MIT researcher Daniela Rus wants to help you bake a robot. Not out of cake batter, silly (although that would be delicious.) Instead, Rus’ project involves cutting out and “printing” plastic materials that change shape when baked, essentially allowing for self-forming objects that build themselves.

The system takes a 3D CAD file and flattens it, adding creases that react to the heat. When heat is applied, the creases force the various surfaces to fold over on themselves. For example, you could create a powerful spring that can pull on objects when heated or cut out a flat robot that then turns three-dimensional in your high-tech oven.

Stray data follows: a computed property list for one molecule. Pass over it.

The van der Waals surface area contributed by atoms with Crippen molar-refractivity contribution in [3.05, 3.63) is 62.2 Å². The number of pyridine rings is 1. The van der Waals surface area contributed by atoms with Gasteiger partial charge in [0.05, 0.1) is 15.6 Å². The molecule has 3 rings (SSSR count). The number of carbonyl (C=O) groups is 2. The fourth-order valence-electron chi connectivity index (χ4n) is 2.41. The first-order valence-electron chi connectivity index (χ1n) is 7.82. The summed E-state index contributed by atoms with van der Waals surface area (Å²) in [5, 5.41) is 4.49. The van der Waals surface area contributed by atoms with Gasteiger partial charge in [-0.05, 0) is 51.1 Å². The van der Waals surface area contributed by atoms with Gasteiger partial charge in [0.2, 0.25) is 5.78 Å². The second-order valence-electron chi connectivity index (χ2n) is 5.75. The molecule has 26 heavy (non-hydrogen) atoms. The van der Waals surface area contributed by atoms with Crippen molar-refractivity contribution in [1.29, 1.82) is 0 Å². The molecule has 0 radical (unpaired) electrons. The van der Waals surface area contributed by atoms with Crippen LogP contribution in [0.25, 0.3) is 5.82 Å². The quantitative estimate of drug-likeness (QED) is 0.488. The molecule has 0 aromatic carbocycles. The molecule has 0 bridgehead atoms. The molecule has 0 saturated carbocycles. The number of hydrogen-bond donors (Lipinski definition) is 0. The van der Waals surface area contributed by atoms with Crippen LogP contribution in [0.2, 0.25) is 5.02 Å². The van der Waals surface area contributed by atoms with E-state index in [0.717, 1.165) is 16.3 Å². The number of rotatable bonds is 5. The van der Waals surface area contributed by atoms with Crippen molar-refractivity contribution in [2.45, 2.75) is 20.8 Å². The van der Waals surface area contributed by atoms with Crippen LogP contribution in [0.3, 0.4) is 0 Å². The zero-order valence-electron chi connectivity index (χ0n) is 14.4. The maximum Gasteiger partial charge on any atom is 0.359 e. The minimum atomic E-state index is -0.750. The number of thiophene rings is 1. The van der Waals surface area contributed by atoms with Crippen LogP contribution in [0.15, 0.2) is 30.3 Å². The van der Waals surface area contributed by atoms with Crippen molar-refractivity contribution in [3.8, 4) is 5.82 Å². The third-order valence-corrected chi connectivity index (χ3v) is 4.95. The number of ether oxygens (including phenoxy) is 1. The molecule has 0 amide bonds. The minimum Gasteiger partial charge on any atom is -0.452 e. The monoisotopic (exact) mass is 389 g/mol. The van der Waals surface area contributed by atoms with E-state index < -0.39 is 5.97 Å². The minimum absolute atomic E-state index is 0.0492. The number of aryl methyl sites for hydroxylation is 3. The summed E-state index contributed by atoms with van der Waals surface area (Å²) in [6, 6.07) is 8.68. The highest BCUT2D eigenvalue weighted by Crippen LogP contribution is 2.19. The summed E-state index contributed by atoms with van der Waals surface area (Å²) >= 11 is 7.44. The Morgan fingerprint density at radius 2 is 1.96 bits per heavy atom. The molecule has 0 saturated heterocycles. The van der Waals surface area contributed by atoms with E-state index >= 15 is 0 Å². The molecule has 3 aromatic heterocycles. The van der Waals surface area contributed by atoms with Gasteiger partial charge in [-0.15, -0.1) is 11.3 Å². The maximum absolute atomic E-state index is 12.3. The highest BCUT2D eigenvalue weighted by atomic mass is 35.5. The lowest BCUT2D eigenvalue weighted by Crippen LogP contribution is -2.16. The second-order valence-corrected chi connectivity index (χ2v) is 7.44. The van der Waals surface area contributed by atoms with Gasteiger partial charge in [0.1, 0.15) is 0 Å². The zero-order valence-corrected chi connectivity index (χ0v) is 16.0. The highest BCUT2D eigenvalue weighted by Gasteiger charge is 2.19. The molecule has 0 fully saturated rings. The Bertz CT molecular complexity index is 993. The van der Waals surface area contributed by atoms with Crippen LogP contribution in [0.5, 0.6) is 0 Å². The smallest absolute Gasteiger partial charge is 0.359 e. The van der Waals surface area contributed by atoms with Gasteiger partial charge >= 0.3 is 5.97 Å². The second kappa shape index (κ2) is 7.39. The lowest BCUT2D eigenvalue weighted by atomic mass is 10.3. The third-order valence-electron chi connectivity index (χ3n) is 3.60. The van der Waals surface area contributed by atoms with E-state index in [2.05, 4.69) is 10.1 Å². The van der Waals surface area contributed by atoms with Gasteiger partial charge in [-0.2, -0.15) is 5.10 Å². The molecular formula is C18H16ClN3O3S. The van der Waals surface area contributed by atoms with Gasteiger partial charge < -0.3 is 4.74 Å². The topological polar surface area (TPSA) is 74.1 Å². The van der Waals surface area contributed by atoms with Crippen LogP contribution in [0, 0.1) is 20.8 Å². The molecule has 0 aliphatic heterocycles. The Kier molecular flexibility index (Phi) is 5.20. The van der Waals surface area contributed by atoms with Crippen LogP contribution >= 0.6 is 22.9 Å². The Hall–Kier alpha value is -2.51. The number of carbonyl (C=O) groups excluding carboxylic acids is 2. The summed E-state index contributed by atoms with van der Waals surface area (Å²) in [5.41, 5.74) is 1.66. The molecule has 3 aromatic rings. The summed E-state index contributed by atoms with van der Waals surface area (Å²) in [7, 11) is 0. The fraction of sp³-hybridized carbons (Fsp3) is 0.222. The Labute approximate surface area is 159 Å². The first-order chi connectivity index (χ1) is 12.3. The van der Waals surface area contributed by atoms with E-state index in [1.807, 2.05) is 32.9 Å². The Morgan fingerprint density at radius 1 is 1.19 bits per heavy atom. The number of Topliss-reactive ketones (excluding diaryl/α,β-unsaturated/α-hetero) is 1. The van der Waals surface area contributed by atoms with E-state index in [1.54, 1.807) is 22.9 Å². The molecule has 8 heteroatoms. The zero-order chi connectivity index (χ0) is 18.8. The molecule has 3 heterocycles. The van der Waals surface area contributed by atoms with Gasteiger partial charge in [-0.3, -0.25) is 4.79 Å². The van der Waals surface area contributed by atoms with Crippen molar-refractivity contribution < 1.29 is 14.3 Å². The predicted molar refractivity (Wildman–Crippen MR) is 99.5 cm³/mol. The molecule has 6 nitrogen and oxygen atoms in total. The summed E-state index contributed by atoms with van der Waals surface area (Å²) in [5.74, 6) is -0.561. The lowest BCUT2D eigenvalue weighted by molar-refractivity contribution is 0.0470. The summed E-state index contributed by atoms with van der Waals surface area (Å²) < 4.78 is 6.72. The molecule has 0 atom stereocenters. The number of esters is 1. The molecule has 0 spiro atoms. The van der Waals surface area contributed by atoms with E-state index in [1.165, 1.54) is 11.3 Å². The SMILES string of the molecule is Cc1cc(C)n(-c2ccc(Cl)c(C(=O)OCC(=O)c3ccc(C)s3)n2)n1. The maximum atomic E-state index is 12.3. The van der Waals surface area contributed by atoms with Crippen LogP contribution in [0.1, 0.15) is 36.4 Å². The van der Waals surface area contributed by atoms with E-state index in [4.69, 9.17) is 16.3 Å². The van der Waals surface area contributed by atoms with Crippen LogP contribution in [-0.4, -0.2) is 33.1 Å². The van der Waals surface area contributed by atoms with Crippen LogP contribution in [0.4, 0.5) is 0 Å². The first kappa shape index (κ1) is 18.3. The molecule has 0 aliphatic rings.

By cutting slits into a substrate of the material, you create a sort of “origami crease pattern” that heat can then activate.

“You’re doing this really complicated global control that moves every edge in the system at the same time,” said Rus in a release. “You want to design those edges in such a way that the result of composing all these motions, which actually interfere with each other, leads to the correct geometric structure.”

This project could also produce a variable resistor by opening or closing an electric component and even create metallic muscles that contract when heated or current is applied. It’s obviously still in very early stages right now but Rus and her team will exhibit the technology at the IEEE International Conference on Robotics and Automation this year and maybe, one day, our cake-like robotic servants will rise up and bake us.

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